It’s been a really long time since WordPress has been around. It single-handedly powers 60.4% of the internet in 2020. It’s so successful that its competition, Wix, stole the code. So what makes WordPress so special? I believe it’s all about how easily you could create custom content. WordPress uses Custom Post Type(CPT) & Taxonomies to create those content.

Definition

Post Type: In the simplest terms, different types of content is what you call a post type. For example, blog posts, recipes, pages, portfolios are all different types of content and hence should be different post types. From WordPress:

Post Type: In the simplest terms, different types of content is what you call a post type. For example, blog posts, recipes, pages, portfolios are all different types of content and hence should be different post types. 1From WordPress WordPress houses lots of different types of content and they are divided into something called Post Types. A single item is called a post however this is also the name of a standard post type called posts

Taxonomy: Taxonomy in WordPress is a way of grouping the post type with respect to a relationship. The most default of them would be categories or tags. 2From WordPress.org A taxonomy within WordPress is a way of grouping posts together based on a select number of relationships. By default, a standard post will have two taxonomy types called Categories and Tags which are a handy way of ensuring related content on your website is easy for visitors to find

Let’s Get Our Hands Dirty With CPT

I’m sure if you are here, you wouldn’t need to be told that, you need to create a plugin to create a post type. WordPress prefers all post types to be built as plugins, this is because the data won’t be lost even if the theme is changed. For example purpose, we will be creating the most cliche example in the whole of internet history – ‘Recipies’.

function create_posttype_recipie() {
  $recpie_labels = array(
    'name'               => _x( 'Recipies'),
    'singular_name'      => _x( 'Recipie',),
    'add_new'            => _x( 'Add New'),
    'add_new_item'       => __( 'Add New Recipie'),
    'edit_item'          => __( 'Edit Recipie' ),
    'new_item'           => __( 'New Recipie' ),
    'all_items'          => __( 'All Recipies' ),
    'view_item'          => __( 'View Recipie' ),
    'search_items'       => __( 'Search Recipies' ),
    'not_found'          => __( 'No recipie found' ),
    'not_found_in_trash' => __( 'No recipies found in trash' ), 
    'parent_item_colon'  => ’,
    'menu_name'          => 'Recipies'
  );
  $arguments = array(
    'labels'        => $recpie_labels,
    'description'   => 'A custom post type to create recipies and display them in the wordpress front end.',
    'public'        => true,
    'menu_position' => 10,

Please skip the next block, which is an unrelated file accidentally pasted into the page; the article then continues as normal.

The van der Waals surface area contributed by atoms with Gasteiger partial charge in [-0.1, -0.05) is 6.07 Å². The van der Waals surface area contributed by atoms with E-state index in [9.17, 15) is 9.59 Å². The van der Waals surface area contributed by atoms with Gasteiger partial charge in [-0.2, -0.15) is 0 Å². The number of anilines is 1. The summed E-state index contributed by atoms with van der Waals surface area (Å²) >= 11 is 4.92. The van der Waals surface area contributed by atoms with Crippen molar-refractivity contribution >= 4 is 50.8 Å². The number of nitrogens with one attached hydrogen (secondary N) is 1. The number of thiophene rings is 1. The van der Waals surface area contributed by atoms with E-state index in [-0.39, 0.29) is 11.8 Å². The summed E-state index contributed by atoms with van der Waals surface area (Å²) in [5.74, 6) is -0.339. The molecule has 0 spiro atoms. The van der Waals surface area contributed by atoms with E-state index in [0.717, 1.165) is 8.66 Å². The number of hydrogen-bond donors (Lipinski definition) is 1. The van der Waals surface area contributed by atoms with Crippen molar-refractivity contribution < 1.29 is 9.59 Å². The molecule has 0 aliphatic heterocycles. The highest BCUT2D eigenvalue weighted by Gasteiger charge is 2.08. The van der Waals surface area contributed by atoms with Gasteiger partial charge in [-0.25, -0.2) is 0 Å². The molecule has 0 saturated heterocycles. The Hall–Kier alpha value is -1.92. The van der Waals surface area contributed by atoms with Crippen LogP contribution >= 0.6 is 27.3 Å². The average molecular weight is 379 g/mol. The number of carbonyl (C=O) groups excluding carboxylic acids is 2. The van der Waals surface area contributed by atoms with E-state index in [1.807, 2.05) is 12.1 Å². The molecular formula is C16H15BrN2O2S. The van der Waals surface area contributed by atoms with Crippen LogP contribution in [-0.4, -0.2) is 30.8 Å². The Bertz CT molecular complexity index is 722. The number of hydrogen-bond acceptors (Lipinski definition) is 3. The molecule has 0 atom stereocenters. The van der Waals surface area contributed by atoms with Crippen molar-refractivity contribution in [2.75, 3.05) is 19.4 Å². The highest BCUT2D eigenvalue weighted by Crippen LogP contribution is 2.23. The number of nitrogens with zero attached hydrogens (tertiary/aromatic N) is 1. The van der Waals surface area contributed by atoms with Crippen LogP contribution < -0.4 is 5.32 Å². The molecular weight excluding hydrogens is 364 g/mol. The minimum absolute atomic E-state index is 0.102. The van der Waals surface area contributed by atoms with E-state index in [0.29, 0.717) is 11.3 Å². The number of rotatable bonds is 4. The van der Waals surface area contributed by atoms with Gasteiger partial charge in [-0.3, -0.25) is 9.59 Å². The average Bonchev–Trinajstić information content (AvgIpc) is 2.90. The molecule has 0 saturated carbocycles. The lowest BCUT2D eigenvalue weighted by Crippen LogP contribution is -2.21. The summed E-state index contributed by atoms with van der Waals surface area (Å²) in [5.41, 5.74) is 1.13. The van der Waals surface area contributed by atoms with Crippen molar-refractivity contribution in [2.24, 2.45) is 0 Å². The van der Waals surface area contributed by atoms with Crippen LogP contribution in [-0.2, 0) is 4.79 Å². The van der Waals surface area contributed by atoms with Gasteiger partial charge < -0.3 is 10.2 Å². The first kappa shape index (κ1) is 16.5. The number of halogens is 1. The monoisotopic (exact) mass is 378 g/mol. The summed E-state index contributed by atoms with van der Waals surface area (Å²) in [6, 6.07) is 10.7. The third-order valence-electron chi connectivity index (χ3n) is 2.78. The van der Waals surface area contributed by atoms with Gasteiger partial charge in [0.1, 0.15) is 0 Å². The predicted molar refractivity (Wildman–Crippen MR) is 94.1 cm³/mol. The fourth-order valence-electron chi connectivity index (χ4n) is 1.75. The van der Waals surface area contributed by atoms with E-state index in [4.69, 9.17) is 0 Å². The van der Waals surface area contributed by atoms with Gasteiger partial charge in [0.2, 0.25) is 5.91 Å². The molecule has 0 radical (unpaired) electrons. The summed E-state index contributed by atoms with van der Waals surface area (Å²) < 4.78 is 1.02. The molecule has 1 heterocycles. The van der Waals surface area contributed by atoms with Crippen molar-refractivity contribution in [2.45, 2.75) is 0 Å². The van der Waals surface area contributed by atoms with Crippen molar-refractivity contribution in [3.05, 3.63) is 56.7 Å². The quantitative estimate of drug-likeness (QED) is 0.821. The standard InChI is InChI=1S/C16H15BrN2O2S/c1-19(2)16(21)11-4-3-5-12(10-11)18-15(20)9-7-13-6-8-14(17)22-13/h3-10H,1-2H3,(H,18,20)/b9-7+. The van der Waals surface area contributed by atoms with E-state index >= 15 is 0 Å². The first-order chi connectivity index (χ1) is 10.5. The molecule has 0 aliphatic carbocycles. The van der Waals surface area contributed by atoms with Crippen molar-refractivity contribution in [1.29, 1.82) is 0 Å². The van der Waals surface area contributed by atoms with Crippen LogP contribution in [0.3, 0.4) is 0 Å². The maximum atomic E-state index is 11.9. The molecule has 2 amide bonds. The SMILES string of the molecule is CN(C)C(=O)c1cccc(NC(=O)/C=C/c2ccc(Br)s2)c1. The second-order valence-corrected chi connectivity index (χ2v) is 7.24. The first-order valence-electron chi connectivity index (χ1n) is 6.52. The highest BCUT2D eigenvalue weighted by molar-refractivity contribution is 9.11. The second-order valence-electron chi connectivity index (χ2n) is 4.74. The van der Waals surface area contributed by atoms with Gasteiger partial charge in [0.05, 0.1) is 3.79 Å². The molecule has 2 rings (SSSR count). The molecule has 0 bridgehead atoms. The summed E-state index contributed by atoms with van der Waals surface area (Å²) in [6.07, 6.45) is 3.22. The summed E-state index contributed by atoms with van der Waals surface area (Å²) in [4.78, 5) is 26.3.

'supports'      => array( 'title', 'editor', 'thumbnail', 'excerpt', 'comments' ),
    'has_archive'   => true,
  );
  register_post_type( 'recipie', $arguments ); 
}
add_action( 'init', 'create_posttype_recipie' );

So, let’s go through the code line by line, some of it is self-explanatory. Custom post types are loaded using the ‘init’ action, ‘init’ is used to initialize processes by plugins after WordPress is loaded and before the headers are sent.

The function used here is create_posttype_recipie, which will use register_post_type to register the post type. The arguments given in are labels, description of the post type, whether the post type is public or not, the menu position of the post type in the WordPress dashboard menu, the supported fields (here – title, editor, thumbnail or featured image, excerpt, and comments.), whether it is archivable. The labels part is self-explanatory. That’s it. It’s that simple to create custom post types in WordPress.

Now Taxonomies

Creating custom taxonomies is very similar to creating CPT. We use register_taxonomy just like for post types. Let’s create cuisine, shall we?

function recipie_cusine_taxonomy() {

$labels = array(
'name' => __( 'Cuisines'),
'singular_name' => __( 'Cuisine '),
'search_items' => __( 'Search Cuisines'),
'all_items' => __( 'All Cuisines'),
'edit_item' => __( 'Edit Cuisine'),
'update_item' => __( 'Update Cuisine'),
'add_new_item' => __( 'Add New Cuisine'),
'new_item_name' => __( 'New Cuisine Name'),
'menu_name' => __( 'Cuisines'),
);

$arguments = array(
'labels' => $labels,
'hierarchical' => false,
'sort' => true,
'args' => array( 'orderby' => 'term_order' ),
'rewrite' => array( 'slug' => 'cusines' ),
'show_admin_column' => true
'rewrite' => array( 'slug' => 'cusine' )
);

register_taxonomy( 'cusine', array( 'recipie' ), $arguments);
}

add_action( 'init', 'recipie_cusine_taxonomy' );

When we dive into the function, the arguments that need to be given in are the name of the taxonomy, the post types in which the taxonomy is applicable which needs to be passed in as array and then similar to the arguments in post type – the labels, if it’s hierarchical, if sorting is required for the particular taxonomy, and if it should display a column for the taxonomy on its post type listing. You can also add a rewrite that will be used to rewrite the permalink of the taxonomy.

That’s all there is to it. Pretty sure after you have seen how simple it’s to do this, you won’t ever go back to the Advanced Custom Fields Plugin.

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